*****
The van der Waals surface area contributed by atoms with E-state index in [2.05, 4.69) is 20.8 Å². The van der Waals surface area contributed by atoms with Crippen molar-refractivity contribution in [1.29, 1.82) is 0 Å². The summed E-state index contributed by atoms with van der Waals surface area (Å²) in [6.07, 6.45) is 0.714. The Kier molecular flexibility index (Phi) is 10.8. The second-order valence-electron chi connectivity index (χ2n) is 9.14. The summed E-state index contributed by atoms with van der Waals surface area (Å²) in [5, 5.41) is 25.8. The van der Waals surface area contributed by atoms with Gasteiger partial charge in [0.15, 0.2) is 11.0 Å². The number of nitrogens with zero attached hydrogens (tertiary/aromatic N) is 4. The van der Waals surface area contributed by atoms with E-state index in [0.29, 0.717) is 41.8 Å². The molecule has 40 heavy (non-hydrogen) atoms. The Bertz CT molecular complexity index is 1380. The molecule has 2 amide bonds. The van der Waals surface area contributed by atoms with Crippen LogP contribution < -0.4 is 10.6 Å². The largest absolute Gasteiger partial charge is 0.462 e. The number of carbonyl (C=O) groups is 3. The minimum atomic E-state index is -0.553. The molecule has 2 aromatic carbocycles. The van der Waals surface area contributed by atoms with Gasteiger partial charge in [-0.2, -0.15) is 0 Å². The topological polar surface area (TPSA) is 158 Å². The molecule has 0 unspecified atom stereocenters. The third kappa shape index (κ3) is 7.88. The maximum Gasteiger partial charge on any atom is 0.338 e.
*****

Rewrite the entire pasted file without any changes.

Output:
The van der Waals surface area contributed by atoms with E-state index in [2.05, 4.69) is 20.8 Å². The van der Waals surface area contributed by atoms with Crippen molar-refractivity contribution in [1.29, 1.82) is 0 Å². The summed E-state index contributed by atoms with van der Waals surface area (Å²) in [6.07, 6.45) is 0.714. The Kier molecular flexibility index (Phi) is 10.8. The second-order valence-electron chi connectivity index (χ2n) is 9.14. The summed E-state index contributed by atoms with van der Waals surface area (Å²) in [5, 5.41) is 25.8. The van der Waals surface area contributed by atoms with Gasteiger partial charge in [0.15, 0.2) is 11.0 Å². The number of nitrogens with zero attached hydrogens (tertiary/aromatic N) is 4. The van der Waals surface area contributed by atoms with E-state index in [0.29, 0.717) is 41.8 Å². The molecule has 40 heavy (non-hydrogen) atoms. The Bertz CT molecular complexity index is 1380. The molecule has 2 amide bonds. The van der Waals surface area contributed by atoms with Crippen LogP contribution < -0.4 is 10.6 Å². The largest absolute Gasteiger partial charge is 0.462 e. The number of carbonyl (C=O) groups is 3. The minimum atomic E-state index is -0.553. The molecule has 2 aromatic carbocycles. The van der Waals surface area contributed by atoms with Gasteiger partial charge in [-0.2, -0.15) is 0 Å². The topological polar surface area (TPSA) is 158 Å². The molecule has 0 unspecified atom stereocenters. The third kappa shape index (κ3) is 7.88. The maximum Gasteiger partial charge on any atom is 0.338 e.